The cost-volume-profit graph visually portrays the relationships among cost, volume and profits. This is done by plotting two separate lines: the total revenue line and the total cost line. The vertical axis is measured in dollars. The horizontal axis is measured in units sold.

Assumptions of CVP Analysis

Both graphs have certain assumptions that must be made in order for them to be accurate.

  1. Revenue and Cost Functions are linear
  2. Price, total fixed costs, and unit variable costs can be identified and remain constant over relevant range
  3. All units produced are sold - there are no change in inventory levels
  4. Sales mix is constant
  5. Selling prices and costs are known with certainty

Linear Cost and Revenue Functions - CVP assumes that cost and revenue functions are linear. In other words, they are straight lines.

Production is Equal to Sales - CVP assumes that all units produced are sold, and inventory levels do not change over the period. CVP focuses on current costs by excluding inventory costs of previous periods.

Constant Sales Mix - In a single product analysis, sales mix is obvious - 1 product accounts for 100 percent of sales. With multiple products, it is virtually impossible to predict with certainty the sales mix. CVP assumes that the sales mix stays constant. With two products, for example, for every 3 units of product A sold, 2 units of product B are sold.

Certainty of Prices and Costs - Firms seldom know prices, variable costs, and fixed costs with certainty.

Multiple Product Analysis

Multiple product analysis is computed in the same way as the single product analysis above. However, the products have to be put together into a package to determine the variable costs per unit, and the selling price per unit.

Calbreath Computers sells computers, and also sells computer servers. The fixed costs for the company total $96,250. The costs for each product are as follows:

Product   Selling Price   Variable Cost
Computer$400$325
Server$800$600

The expected sales mix is 3 computers for every 2 servers sold.

ProductPriceUnit
Variable
Cost
Unit
Contribution
Margin
Sales
Mix
Package Unit Contribution
Computer$400$325$ 753$225
Server$800$600$2002$400
Package Total$625

For every 1 unit of this sales package, the contribution margin is $625.

Break-Even Point = Fixed Costs / Contribution Margin
Break-Even Point = $96,250 / $625
Break-Even Point = 154 packages

Since there are 3 computers and 2 servers in each package, the break-even point for Calbreath Computers is at (154 X 3) 462 computers and (154 X 2) 308 servers.

Fixed costs above were calculated as one total number (Total fixed costs). When working with multiple products, the individual fixed costs will fall into one of two categories: direct fixed expenses and common fixed expenses. Direct fixed expenses are the fixed costs that can be traded to each segment and would be avoided if the segment did not exist. An example is the supervisor that watches over a specific product line. Common fixed expenses are the fixed costs that are not traceable to the segments and would remain even if one of the segments was eliminated. An example is the CEO's salary.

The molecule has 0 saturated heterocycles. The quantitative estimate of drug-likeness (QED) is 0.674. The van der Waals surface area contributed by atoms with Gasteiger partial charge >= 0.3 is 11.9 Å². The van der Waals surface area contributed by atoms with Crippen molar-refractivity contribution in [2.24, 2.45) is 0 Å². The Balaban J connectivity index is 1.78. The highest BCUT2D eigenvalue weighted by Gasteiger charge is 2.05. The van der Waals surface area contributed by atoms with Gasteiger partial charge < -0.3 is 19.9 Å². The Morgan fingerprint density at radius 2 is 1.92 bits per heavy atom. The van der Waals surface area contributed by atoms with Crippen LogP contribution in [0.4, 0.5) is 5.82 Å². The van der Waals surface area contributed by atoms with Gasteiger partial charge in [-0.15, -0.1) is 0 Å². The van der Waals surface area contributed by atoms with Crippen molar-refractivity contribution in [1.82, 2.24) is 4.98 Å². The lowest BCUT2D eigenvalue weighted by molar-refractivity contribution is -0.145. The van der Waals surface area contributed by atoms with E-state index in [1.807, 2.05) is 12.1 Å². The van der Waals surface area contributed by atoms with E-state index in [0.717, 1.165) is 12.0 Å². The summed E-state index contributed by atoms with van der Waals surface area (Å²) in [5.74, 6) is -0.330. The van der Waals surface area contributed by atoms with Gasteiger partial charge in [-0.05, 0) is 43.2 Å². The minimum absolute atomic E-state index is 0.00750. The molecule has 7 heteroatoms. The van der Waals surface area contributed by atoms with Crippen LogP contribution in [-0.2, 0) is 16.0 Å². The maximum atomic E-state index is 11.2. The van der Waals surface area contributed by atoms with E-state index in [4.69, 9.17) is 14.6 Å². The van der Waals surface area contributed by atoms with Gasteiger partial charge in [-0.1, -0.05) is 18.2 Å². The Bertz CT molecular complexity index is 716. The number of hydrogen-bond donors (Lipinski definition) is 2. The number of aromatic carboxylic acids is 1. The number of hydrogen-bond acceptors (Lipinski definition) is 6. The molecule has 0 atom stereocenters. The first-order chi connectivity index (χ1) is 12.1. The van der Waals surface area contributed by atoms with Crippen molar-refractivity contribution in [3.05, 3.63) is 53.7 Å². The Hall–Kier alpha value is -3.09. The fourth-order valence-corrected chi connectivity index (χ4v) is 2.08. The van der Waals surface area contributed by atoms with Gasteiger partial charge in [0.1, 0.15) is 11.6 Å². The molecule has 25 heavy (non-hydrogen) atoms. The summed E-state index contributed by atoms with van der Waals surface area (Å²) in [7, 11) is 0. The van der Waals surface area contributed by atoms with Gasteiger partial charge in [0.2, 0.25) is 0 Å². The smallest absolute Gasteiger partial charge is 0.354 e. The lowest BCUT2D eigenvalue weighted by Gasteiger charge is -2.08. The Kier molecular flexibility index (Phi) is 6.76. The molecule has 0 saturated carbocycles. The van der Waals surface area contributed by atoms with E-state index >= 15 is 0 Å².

The break-even point in dollars is calculated the same way as with single product analysis. The formula is still:

Break-even sales = Total fixed expenses / Contribution Margin Ratio

To compute the contribution ratio, we have to remember that there are three computers and two servers in each unit.

Contribution Margin Ratio = Contribution Margin / Sales
Contribution Margin Ratio = $625 / (($400 X 3) + ($800 X 2))
Contribution Margin Ratio = $625 / $2800
Contribution Margin Ratio = 22% (rounded)

Break-even sales = $96,250 / .22
Break-even sales = $437,500

CVP Analysis: Risk and Uncertainty

The break-even point, and the sales mix, can be affected by changes in price, unit contribution margin, or fixed costs. An important assumption of CVP is that prices and costs re known with certainty, which is seldom accurate. Because of this, managers must use sensitivity, or what-if analysis, to find an area of sales that are break-even. Rather than having a break-even point, they will have a "break-even band".

One crude area of risk is the margin of safety. This is the units sold or the revenue earned above the break-even volume. Calbreath Computers plans to sell 1,000 computers at $400 each. Remember, we calculated earlier that the variable costs are $325, fixed costs are $45,000 and break-even units is at 600.

Margin of safety in units = Sales in units - Break-even units
Margin of safety in units = 1,000 - 600
Margin of safety in units = 400

Margin of safety in dollars = sales - Break-even sales
Margin of safety in dollars = ($400 X 1,000) - ($400 X 600)
Margin of safety in dollars = $400,000 - $240,000
Margin of safety in dollars = 160,000

Operating leverage is the use of fixed costs to extract higher percentage changes in profits as sales activity changes. Higher proportions of fixed costs to the amount of variable costs create higher operating leverage. The greater the degree of operating leverage, the larger the effect on operating income when sales change. The degree of operating leverage (DOL) can be measured for a given level of sales by taking the ratio of contribution margin to operating income.

Degree of operating leverage = Contribution Margin / Operating Income

Calbreath Computers has an operating income at 1,000 computers of $30,000. The DOL would be:

Degree of operating leverage = Contribution Margin / Operating Income
Degree of operating leverage = (($400 - $325) X (1,000)) / $30,000
Degree of operating leverage = 2.5

The greater the degree of operating leverage, the more that changes in sales will affect operating income. Because of this, the mix of fixed and variable costs an organization chooses can have a considerable influence on operating risk and profit level. A company's mix of fixed costs relative to variable costs is referred to as its cost structure.

The degree of operating leverage can be used to calculate the change in operating income that would result from a given percentage change in sales. The percentage change in operating income would be calculated, and then added to the current operating income to find the expected operating income. For example, if Calbreath Computers were expecting an increase of 20% in sales next year, then the affect on operating income would be:

Percentage change in operating income = DOL X Percent change in sales
Percentage change in operating income = 2.5 X 20%
Percentage change in operating income = 50%

Expected operating income = Operating income + (Percentage change in operating income X Operating income)
Expected operating income = $30,000 + (0.5 X $30,000)
Expected operating income = $30,000 + $15,000
Expected operating income = $45,000